R. v. Brown – Case Brief
Regina v. Brown  2 All ER 75.
Facts: Each of the defendants participated in sado-masochistic homosexual activity in which the victims in each case consented to the activity and did not suffer permanent injury. The defendants faced charges of assault occasioning actual bodily harm and unlawful wounding and plead guilty when the trial judge ruled that consent was not a defense. The defendants appealed on the consent issue.
Issue: Is consent a defense to an assault causing grievous bodily harm?
Holding and Rule: No. Consent is not a defense to an assault causing grievous bodily harm.
Consent is immaterial when the unlawful act involves a degree of violence such that the infliction of bodily harm is a probable consequence. A defendant may be convicted of unlawful wounding and assault occasioning actual bodily harm for committing sado-masochistic acts which inflicted injuries neither transient nor trifling, despite that the acts were committed in private, the person on whom the injuries were inflicted consented to the acts, and the victim did not sustain permanent injury.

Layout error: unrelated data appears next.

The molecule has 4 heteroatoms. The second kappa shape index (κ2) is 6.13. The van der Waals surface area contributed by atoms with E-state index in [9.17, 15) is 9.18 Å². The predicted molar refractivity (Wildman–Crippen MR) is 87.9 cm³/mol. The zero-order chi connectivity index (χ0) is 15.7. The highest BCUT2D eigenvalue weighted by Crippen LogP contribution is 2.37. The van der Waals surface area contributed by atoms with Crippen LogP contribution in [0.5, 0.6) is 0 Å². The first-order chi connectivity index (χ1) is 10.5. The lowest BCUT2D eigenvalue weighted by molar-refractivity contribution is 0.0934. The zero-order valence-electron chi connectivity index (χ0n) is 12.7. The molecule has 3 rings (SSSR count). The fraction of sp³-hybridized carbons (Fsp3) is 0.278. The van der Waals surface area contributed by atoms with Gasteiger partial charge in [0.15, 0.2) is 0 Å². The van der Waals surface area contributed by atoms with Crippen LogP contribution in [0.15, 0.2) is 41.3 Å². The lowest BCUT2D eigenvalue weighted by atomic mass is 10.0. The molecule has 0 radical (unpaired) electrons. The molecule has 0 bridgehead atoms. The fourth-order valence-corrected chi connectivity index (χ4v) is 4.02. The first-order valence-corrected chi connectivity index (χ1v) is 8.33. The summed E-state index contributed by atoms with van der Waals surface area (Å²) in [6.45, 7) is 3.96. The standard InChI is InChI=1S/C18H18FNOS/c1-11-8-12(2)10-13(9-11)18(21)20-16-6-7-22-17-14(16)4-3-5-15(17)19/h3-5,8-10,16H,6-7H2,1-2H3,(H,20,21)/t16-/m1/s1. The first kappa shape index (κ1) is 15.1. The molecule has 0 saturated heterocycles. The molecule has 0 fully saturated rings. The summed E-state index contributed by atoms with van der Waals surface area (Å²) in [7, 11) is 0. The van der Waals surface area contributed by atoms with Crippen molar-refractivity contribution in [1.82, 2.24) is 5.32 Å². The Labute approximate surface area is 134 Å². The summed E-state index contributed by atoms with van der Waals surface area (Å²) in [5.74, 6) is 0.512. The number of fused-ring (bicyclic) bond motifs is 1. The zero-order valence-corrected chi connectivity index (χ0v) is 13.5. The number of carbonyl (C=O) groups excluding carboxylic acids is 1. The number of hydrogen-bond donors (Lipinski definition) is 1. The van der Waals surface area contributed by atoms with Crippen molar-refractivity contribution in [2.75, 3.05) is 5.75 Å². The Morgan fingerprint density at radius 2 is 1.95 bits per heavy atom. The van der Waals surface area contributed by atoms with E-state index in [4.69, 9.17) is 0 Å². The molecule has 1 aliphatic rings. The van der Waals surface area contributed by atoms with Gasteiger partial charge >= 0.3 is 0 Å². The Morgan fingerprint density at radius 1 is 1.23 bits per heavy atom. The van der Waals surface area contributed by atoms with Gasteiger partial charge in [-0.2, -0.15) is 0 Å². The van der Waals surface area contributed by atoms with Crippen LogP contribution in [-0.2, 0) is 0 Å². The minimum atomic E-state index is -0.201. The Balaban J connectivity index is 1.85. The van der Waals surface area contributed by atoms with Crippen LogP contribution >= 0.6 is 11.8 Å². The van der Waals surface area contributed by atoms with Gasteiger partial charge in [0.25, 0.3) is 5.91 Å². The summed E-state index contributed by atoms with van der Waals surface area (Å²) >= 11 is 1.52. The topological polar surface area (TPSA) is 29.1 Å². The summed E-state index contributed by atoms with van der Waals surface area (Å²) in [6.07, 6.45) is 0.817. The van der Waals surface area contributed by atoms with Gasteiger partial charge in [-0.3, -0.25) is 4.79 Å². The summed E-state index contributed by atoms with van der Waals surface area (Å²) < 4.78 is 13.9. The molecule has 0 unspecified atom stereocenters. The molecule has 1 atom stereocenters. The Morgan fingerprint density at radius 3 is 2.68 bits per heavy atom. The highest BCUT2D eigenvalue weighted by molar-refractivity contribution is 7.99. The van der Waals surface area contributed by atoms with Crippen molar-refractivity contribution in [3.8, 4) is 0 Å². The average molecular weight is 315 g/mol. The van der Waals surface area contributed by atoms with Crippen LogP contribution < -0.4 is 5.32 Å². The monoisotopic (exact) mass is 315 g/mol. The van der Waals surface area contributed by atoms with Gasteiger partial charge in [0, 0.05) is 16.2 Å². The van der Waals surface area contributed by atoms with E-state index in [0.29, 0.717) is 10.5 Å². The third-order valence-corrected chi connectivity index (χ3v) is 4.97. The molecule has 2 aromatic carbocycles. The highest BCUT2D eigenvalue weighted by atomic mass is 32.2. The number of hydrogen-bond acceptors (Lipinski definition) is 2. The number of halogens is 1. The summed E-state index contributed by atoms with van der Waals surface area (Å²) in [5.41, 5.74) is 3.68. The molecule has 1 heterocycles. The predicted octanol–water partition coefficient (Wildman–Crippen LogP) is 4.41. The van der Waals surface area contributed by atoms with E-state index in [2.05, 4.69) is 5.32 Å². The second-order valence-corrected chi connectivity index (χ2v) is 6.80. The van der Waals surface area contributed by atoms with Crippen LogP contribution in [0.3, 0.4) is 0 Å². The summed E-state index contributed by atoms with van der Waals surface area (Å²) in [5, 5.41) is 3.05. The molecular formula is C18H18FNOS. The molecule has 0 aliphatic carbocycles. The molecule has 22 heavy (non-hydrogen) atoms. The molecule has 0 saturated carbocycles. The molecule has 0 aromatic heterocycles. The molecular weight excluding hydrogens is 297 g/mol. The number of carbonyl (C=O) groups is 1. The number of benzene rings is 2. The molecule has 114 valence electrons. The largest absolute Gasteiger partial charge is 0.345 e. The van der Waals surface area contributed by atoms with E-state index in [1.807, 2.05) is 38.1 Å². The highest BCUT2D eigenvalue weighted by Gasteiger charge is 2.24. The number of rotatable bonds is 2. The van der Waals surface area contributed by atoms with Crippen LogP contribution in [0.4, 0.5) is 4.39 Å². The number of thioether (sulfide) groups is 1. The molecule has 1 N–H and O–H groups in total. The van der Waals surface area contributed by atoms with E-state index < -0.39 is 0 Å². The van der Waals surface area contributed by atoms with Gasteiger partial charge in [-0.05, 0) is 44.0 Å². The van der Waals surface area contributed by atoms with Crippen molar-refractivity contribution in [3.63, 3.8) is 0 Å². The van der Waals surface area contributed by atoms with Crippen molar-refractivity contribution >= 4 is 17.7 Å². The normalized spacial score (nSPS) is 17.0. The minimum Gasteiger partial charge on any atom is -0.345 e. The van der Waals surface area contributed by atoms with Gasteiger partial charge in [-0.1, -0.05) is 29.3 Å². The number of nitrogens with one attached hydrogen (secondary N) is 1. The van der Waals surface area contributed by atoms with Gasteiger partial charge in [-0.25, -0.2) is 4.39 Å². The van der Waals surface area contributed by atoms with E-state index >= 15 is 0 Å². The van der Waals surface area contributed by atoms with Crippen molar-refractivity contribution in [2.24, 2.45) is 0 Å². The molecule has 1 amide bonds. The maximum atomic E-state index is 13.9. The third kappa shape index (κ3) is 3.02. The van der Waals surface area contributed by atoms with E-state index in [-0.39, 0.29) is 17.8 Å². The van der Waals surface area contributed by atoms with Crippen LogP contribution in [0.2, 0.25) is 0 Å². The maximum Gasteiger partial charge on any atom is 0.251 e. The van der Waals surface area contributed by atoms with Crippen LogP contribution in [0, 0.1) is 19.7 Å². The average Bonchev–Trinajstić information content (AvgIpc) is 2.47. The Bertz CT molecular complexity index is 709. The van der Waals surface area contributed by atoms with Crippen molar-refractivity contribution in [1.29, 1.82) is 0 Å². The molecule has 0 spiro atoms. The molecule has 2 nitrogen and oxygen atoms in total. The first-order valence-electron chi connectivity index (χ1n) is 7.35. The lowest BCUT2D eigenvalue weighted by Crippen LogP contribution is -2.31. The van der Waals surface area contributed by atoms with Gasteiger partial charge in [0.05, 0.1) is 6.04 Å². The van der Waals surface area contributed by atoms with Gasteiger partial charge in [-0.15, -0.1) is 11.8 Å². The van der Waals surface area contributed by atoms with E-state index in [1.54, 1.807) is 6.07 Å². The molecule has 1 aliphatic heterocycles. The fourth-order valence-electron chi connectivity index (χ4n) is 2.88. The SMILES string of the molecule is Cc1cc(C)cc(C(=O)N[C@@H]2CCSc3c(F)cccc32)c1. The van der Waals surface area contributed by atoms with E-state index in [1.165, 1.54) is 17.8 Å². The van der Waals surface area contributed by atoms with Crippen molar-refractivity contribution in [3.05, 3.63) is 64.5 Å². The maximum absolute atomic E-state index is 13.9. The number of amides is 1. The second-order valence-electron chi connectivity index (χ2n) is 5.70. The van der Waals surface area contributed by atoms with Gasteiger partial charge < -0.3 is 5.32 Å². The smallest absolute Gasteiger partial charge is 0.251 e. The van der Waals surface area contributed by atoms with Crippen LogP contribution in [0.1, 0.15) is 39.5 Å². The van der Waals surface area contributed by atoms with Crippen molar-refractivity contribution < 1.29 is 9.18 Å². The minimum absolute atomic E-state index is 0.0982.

Public Policy: Society must be protected against a cult of violence which presents the danger of the proselytisation and corruption of young men and the potential for the infliction of serious personal injury.
There is no evidence to support the assertion that sado-masochist activities are essential to the happiness of the defendants or any other participants or a violation of their civil rights. Sadomasochism is not only concerned with sex; it is concerned with violence. These practices were unpredictably dangerous and degrading to body and mind and were developed with increasing barbarity and taught to persons whose consent was dubious or worthless. The defendants were middle aged men and the victims were introduced to this activity by the defendants before they were 21. Evidence showed that alcohol and drugs were used to obtain consent and increase enthusiasm.
See Hart v. Geysel for a law school torts case brief holding that a party is not liable for causing the death of another person in an illegal fight in which both parties consented if there was no anger or malicious intent to injure.